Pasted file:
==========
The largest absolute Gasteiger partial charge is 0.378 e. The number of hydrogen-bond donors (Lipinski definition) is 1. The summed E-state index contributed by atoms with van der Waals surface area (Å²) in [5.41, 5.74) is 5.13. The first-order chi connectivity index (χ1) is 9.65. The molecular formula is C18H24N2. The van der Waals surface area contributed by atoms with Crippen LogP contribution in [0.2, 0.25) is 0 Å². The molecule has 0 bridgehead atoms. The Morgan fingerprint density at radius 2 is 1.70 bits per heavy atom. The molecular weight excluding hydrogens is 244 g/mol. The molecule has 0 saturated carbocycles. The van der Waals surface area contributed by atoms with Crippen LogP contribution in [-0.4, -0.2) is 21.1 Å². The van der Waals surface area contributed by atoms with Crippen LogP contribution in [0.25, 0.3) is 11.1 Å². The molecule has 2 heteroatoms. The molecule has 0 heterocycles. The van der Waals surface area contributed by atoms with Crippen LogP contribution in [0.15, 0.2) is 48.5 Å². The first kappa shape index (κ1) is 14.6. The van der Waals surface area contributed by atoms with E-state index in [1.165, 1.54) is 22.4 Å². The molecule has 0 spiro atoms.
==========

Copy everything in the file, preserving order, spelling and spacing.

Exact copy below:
The largest absolute Gasteiger partial charge is 0.378 e. The number of hydrogen-bond donors (Lipinski definition) is 1. The summed E-state index contributed by atoms with van der Waals surface area (Å²) in [5.41, 5.74) is 5.13. The first-order chi connectivity index (χ1) is 9.65. The molecular formula is C18H24N2. The van der Waals surface area contributed by atoms with Crippen LogP contribution in [0.2, 0.25) is 0 Å². The molecule has 0 bridgehead atoms. The Morgan fingerprint density at radius 2 is 1.70 bits per heavy atom. The molecular weight excluding hydrogens is 244 g/mol. The molecule has 0 saturated carbocycles. The van der Waals surface area contributed by atoms with Crippen LogP contribution in [-0.4, -0.2) is 21.1 Å². The van der Waals surface area contributed by atoms with Crippen LogP contribution in [0.25, 0.3) is 11.1 Å². The molecule has 2 heteroatoms. The molecule has 0 heterocycles. The van der Waals surface area contributed by atoms with Crippen LogP contribution in [0.15, 0.2) is 48.5 Å². The first kappa shape index (κ1) is 14.6. The van der Waals surface area contributed by atoms with E-state index in [1.165, 1.54) is 22.4 Å². The molecule has 0 spiro atoms.